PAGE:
In this excerpt from The Russia-China Axis: The New Cold War And America’s Crisis Of Leadership authors Douglas E. Schoen and Melik Kaylan argue that only a rebirth of American global leadership can combat the growing threat from the Russian-Chinese axis.
Russia and China now cooperate and coordinate to an unprecedented degree — politically, militarily, economically — and their cooperation, almost without deviation, carries anti-American and anti-Western ramifications.
Russia, China and a constellation of satellite states seek to undermine American power, dislodge America from its leading position in the world, and establish a new, anti-Western global power structure.
And both Russia in Eastern and Central Europe and China throughout Asia are becoming increasingly aggressive and assertive, even hegemonic, in the absence of a systematic US response — not withstanding the Obama administration’s “strategic pivot to Asia.”
For now, the most obvious example of American impotence is the Russian repossession of Crimea in March 2014 and the seemingly inexorable preparation for further territorial claims in Ukraine. Here as elsewhere, Russia, with the quiet but clear backing of China, has called America’s — and the West’s — bluff, with little consequence.
In short, there is a new Cold War in progress, with our old adversaries back in the game, more powerful than they have been for decades, and with America more confused and tentative than it has been since the Carter years.
Those in the Russia-China Axis now operate against American and Western interests in nearly every conceivable area. Their efforts include the following:
- Overseeing massive military buildups of conventional and nuclear forces, on which they often collaborate and supply each other, as well as of missile defence — on which they have signed an agreement of partnership
- Conducting aggressive and often underhanded trade and eco- nomic policies — in everything from major gas and oil deals to collaboration with newly developed nations on creating alternative international financial institutions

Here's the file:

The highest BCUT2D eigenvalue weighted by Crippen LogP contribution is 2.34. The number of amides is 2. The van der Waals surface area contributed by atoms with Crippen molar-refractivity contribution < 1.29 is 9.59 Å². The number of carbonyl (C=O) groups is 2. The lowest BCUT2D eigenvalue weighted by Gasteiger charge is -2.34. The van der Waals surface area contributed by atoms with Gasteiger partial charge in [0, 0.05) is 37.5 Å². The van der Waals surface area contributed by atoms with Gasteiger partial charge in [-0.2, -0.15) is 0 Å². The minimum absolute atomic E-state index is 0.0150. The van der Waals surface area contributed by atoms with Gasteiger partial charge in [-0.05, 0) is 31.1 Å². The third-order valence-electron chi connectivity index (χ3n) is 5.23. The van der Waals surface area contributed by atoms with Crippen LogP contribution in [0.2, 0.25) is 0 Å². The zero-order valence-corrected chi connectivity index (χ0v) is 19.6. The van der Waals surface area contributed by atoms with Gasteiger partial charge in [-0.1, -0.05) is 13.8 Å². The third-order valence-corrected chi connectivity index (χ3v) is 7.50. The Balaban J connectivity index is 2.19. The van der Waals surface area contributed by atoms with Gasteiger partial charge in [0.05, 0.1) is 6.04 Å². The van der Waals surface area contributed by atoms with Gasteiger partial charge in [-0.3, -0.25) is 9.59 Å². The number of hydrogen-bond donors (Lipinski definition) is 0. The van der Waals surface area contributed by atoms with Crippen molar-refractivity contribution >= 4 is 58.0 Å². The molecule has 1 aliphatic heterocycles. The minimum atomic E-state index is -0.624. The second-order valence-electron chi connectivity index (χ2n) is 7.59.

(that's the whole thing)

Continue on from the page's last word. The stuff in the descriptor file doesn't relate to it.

- Taking aggressive action to consolidate and expand territorial claims in their spheres of influence, often in violation of UN norms: Russia in Central Asia and its “near abroad”; China, with its belligerence toward various disputed islands in the East and South China Seas and also toward its Asian neighbours
- Facilitating rogue regimes, both economically and militarily, especially in regard to nuclear weaponry. China has kept the deranged North Korean regime afloat for years with economic aid and enabled Pyongyang’s nuclear pursuits by its refusal to enforce UN sanctions. Russia has bankrolled Iran’s nuclear program and also acted as Syrian dictator Bashar al-Assad’s strongest ally, showering his regime with weapons systems, bases, and funding — even as Putin has played a key role in spearheading the diplomatic agreement calling for Assad to turn over his chemical weapons
- Using energy resources and other raw materials as weapons in trade wars
- Acting as the two leading perpetrators of cyber warfare world- wide — activity almost entirely directed against US or Western targets
- Waging a war of intelligence theft and espionage against the West — an effort that has gone on for years but was epitomized in 2013, when China temporarily sheltered, and then Russia accepted for asylum, American NSA contractor and intelligence leaker Edward Snowden
- Facilitating, albeit indirectly, terrorist groups such as Hamas and Hezbollah
- Standing together at the UN, as when the Russians vetoed — and the Chinese abstained from voting on — a Security Council resolution declaring the Crimea referendum invalid
Indeed, Russia and China exacerbate virtually every threat or problem facing the United States today — from terrorism to the war in Afghanistan to instability in the Western hemisphere and the possibility of a nuclear-armed Iran.
We understand why, to some ears, this argument might sound extreme or unfounded. The recent warmth between the two regimes masks a long history of division and hostility, most recently during the Cold War, when the Sino — Soviet split divided the Communist world.
The relations of the two countries reached a nadir in 1969, when tensions between them nearly led to all-out war. But since Mikhail Gorbachev’s visit to China in May 1989, and especially since the fall of the Soviet Union a few years later, growing strategic affinity has prompted stronger bilateral ties. To be sure, the two nations remain rivals as well as partners in the Far East. The Russians, in particular, worry about Chinese expansionism and the penetration of Chinese refugees into their sphere of influence.
The Chinese worry about Russian desires to merge the former Soviet republics into some kind of alternative European Union, thus threatening Chinese economic opportunities in Central Asia.
It’s certainly possible that their shared interests could erode under the pressure of competition and divergent goals.
Excerpted with permission from The Russia-China Axis: The New Cold War And America’s Crisis Of Leadership by Douglas Schoen and Melik Kaylan. Excerpted with permission by Encounter Books. Copyright © 2014. All rights reserved.
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